Although the functions entrusted to this profession are not entirely new, since previously they belonged to conservatives, critics or experts according to the themes, the role has gained solidity because it combines all these purposes while allowing the specialisation of other professionals in their fields of competence. Now, as some curators themselves point out, the genuine spirit of this figure, who was born to facilitate the understanding of the discourse, create narratives within a sometimes chaotic and scattered context, mediate between the works and the spectator and create bridges between contemporary art and society.

The art of our day raises a multitude of unknowns for the visitor who must face proposals many times away from the aesthetic standards, which gives way to uncertainty and confusion; but, in turn, these works employ a closer language, materials and even compositions detached from the sophistication and the technical display of yesteryear, something that, far from favouring proximity to the message, generates some distancing. What we have just described is part of the very essence of current art. The questioning of the formalist guidelines and the recourse to tangible elements that are more utilitarian than embellishing are the new criteria of creation, where, above all, the message to be conveyed stands out.

Likewise, another inherent characteristic of the work of our time is the artists' concern for more immediate themes, for social, political and economic issues that seek to create a narrative and conceptual revulsion, leaving behind the aesthetic priority or, rather, making of the message its own aesthetic. In this context, strange as it may seem, contemporary creation encounters a linguistic barrier hindering the viewer's understanding. And to this circumstance, the abundant current production is added, covering a wide range of themes that are nothing more than a transcript of our diverse and globalised society.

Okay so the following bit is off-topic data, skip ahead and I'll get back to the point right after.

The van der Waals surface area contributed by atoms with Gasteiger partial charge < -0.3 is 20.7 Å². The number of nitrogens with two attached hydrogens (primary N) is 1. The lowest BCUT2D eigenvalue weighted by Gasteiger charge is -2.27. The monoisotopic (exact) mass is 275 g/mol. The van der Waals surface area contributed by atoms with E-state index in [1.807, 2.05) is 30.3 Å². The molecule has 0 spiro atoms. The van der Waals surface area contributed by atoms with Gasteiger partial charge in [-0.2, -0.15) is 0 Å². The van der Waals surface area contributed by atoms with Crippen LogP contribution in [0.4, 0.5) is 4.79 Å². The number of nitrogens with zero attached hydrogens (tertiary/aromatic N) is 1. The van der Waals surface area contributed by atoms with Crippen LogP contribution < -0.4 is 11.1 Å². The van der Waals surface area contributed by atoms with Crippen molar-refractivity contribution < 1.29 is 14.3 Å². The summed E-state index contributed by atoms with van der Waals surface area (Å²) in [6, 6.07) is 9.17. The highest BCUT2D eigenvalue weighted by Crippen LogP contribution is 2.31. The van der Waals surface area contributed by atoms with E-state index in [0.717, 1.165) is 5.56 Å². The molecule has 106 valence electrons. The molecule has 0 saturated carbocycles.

The curator helps to facilitate this understanding by articulating a coherent discourse that allows the grouping of related ideas to set up the message. This requires to have an in-depth knowledge of the current state of the art, the lines of work of the creators, the most recent aesthetic proposals and the real demands of society to bridge the dialogue and allow the approach to art. If art deals with the same issues that concern us all, how can we not share its postulates? Cultural mediation requires the work of the curators to open a small window for reflection and to enable a space for exchange and idea generation. We share the thought that José Guirao expressed in a recent interview: "The curator is someone who reveals something new, and it would be a mistake for curators to become managers."

Understood this way curator’s role, many institutions have joined the trend of creating specific calls for new professionals to give light to their proposals. Let us remember, as an example, the call "Unpublished" of La Casa Encendida, or "Curator wanted", of the Community of Madrid or the call of Curating of La Caixa.